Dan White is the author of the brilliant Department of Ability comic book, featuring a cast of superheroes whose impairments are their greatest superpower.
In this blog Dan tells us how his daughter Emily was disappointed to find that she there weren’t any superheros that looked like her – so he decided to make his own!
“Born to be different. Born to save the world”
My name is Dan and I am an artist with a beautiful, talented daughter called Emily, who I adore. We are both proud to be part of an incredible community of people.
Emily was born with Spina Bifida and Hydrocephalus. This is a condition where the spine does not develop properly, leaving gaps in the spinal cord. When she was younger she was a very impressive bum-shuffler! But around five years ago, we bought Emily her first wheelchair. She loves exploring the world around her, and in her new wheelchair she could introduce herself to all sorts of new exciting things.
Like so many other incredible kids, Emily is blessed with endless amount of curiosity. She is a complete book-worm and absolutely loves learning through books, comics, films and music.
“Something had to change”
Unfortunately, this wonderful curiosity often gave way to frustration, annoyance and bewilderment. Emily always wanted to find characters, icons and images that she could relate to. However, very few made her feel accepted and included. Speaking to other kids, it became clear that they often felt the same.
Soon it became obvious to me that something had to change. I started gnawing on my pencil and, very soon, the ideas started flowing.
Just like Emily I love comics, and I have always enjoyed drawing. Before long I had sharpened my pencil and started developing a new comic that all children would enjoy. I soon realised that it had be about what all children aspire to be: Superheroes!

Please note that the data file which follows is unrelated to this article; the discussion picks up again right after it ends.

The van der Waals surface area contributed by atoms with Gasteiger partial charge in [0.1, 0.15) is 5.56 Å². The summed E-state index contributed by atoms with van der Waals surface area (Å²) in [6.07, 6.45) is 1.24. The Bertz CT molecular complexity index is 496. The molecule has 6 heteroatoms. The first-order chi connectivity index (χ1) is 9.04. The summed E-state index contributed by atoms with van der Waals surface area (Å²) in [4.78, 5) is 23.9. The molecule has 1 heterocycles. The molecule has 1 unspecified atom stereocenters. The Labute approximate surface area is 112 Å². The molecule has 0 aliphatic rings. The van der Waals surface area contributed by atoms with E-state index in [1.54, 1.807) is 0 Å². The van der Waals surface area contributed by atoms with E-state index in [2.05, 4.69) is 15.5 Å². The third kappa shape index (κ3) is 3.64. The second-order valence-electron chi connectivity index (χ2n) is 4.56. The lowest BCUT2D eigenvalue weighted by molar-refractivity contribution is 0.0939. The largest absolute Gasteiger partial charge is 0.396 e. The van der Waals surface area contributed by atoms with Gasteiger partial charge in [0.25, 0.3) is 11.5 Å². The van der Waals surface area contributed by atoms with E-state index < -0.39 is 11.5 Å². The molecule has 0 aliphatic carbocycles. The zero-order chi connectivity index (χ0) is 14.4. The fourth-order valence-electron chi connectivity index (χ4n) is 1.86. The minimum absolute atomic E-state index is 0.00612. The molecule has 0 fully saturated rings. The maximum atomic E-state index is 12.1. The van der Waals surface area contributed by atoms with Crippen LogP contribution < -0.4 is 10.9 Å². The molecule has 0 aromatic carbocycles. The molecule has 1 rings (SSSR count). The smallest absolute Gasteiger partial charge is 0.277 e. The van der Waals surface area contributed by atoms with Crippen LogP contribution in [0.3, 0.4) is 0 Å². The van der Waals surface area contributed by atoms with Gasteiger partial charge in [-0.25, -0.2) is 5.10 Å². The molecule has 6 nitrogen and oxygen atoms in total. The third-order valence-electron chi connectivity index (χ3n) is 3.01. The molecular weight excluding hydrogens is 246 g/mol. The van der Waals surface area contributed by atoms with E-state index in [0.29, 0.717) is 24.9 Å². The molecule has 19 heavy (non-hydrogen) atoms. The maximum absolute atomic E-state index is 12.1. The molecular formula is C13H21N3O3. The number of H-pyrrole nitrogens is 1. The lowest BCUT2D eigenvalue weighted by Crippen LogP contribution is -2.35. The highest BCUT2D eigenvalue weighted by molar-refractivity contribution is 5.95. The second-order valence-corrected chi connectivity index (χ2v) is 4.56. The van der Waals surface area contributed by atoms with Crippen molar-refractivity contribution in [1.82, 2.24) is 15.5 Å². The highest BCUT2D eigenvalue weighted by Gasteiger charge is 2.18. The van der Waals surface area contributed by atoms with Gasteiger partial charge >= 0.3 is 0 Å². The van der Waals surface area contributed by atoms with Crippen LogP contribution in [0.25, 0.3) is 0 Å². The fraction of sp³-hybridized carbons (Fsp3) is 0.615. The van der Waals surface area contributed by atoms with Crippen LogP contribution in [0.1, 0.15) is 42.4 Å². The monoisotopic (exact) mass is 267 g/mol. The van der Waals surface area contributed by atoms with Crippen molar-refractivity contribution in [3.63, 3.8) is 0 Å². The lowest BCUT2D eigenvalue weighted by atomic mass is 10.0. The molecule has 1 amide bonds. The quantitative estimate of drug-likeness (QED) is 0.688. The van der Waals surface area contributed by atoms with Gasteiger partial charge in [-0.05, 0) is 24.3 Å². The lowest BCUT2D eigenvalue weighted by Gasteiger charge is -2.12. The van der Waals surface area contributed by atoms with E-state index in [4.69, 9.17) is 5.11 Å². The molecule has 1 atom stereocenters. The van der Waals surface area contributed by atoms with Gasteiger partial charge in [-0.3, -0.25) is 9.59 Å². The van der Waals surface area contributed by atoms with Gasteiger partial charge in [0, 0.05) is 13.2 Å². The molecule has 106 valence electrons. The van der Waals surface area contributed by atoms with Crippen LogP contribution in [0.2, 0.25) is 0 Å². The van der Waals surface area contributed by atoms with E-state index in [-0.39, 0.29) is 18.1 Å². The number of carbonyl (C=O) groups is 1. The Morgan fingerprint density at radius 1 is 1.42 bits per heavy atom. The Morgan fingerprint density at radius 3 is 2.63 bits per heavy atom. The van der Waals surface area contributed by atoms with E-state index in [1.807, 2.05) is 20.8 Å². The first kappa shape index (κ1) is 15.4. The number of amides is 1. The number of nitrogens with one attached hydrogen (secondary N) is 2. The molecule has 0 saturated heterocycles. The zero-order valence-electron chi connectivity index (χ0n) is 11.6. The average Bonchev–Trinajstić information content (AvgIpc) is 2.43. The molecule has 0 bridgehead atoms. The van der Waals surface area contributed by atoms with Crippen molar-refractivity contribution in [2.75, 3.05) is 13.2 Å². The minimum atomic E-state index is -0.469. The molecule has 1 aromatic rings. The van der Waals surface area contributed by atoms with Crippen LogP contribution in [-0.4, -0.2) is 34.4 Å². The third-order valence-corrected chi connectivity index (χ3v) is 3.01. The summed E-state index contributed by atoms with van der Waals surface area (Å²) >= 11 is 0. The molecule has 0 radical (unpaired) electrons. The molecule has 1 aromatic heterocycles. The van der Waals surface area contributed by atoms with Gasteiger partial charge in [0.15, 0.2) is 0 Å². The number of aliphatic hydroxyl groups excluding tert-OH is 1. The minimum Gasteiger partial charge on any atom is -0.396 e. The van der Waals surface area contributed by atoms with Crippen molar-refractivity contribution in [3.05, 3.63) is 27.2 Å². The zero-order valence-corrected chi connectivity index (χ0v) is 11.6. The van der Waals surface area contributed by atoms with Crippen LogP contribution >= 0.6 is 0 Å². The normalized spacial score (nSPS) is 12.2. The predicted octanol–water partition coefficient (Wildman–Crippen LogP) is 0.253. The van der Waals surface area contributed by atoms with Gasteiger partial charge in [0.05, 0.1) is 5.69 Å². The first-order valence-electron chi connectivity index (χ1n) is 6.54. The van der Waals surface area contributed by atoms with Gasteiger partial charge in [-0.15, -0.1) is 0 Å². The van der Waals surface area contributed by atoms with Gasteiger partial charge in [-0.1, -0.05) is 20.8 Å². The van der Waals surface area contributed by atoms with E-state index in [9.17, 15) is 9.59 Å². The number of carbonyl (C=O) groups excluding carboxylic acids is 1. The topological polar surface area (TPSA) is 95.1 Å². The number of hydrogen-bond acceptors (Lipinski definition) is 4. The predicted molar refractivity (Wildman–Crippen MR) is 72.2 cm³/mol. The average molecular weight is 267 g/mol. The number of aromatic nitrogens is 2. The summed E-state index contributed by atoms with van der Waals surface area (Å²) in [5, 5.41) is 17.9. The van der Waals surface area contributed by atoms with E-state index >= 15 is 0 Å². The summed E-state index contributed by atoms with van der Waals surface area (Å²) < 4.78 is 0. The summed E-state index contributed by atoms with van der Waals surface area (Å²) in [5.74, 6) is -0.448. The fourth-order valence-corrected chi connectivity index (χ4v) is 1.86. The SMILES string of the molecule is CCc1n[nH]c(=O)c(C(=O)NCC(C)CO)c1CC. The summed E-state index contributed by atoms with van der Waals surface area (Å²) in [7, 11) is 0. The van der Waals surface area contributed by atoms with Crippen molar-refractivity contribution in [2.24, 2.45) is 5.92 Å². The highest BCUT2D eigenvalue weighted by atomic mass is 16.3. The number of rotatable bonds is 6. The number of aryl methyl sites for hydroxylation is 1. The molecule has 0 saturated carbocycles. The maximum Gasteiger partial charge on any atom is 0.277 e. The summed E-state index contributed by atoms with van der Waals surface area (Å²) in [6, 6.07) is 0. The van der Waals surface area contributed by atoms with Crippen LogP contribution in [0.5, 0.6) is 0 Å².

It is easy to underestimate children. But they are so much more imaginative, accepting and inclusive than adults. This is why I designed my comic for all kids. Because they will be responsible for a future in which people are not discriminated against or side-lined.
Meet the superheroes
With Emily’s help I created a whole world of diverse, unique and accessible heroes. All our heroes are dynamic team-players who use their impairment as their greatest superpower. After a lot of deliberation, we decided to call the comic The Department of Ability.
Among the first people to see the images were the charities on Facebook. Strongbones, a relatively young charity, was the first to respond with real enthusiasm, and gave me the support and backing I needed. They are still very involved with the growth and global adventures of the Department of Ability.
Taking over the world
As soon as we started we had big hopes in the comic/cartoon world. It wasn’t long before our superheroes were taking social media by storm, with just a quick click and a paste on my PC.
Soon after designing the characters I gave up my day-job to become a full-time artist so that the Department of Ability could keep growing. The characters became more and more popular, from Australia, through India, to America. It is clear that Emily’s vision and insight have struck a chord with people all over the world.
It’s a Marvel!
At this point we knew everyone loved the characters, but we still had to design and produce the comic. I knew this would be a 24-hour job, but with the help of a literary agent (a real life wonder woman), it started taking shape.
She even showed the drawings to Stan Lee of Marvel, one of the most influential, brilliant and creative figures in the whole industry. He loved the idea, and now we are looking to work with him. I couldn’t believe it. It is one of my childhood fantasies realized.
The disabled community is a hub of amazing talent, from artists to dancers, to film makers to musicians. It is time they were all able to share and showcase their brilliance.
To infinity and beyond
Right now it couldn’t be a more exciting time for the comic. Strongbones threw an enormous party for us at Hamleys in June and The Guardian broke the news of Stan’s possible involvement. Since then Emily and I have appeared on The Saturday Show, CBBC Newsround, ITV Lunchtime News, and BBC Radio. There has even been some film interest from overseas and discussions with Merlin entertainment. I might even be working with one of the world’s leading comic book writers to finish the first adventure.
I could never have imagined our idea and vision would appeal to so many people. But it seems attitudes and prejudices are finally changing. Inclusion is coming!
Or, in the words of the Department of Ability: Born to be different, born to save the world.
Want to see more characters disabled children can identify with? We would love to hear your thoughts. Leave a comment below to share your ideas.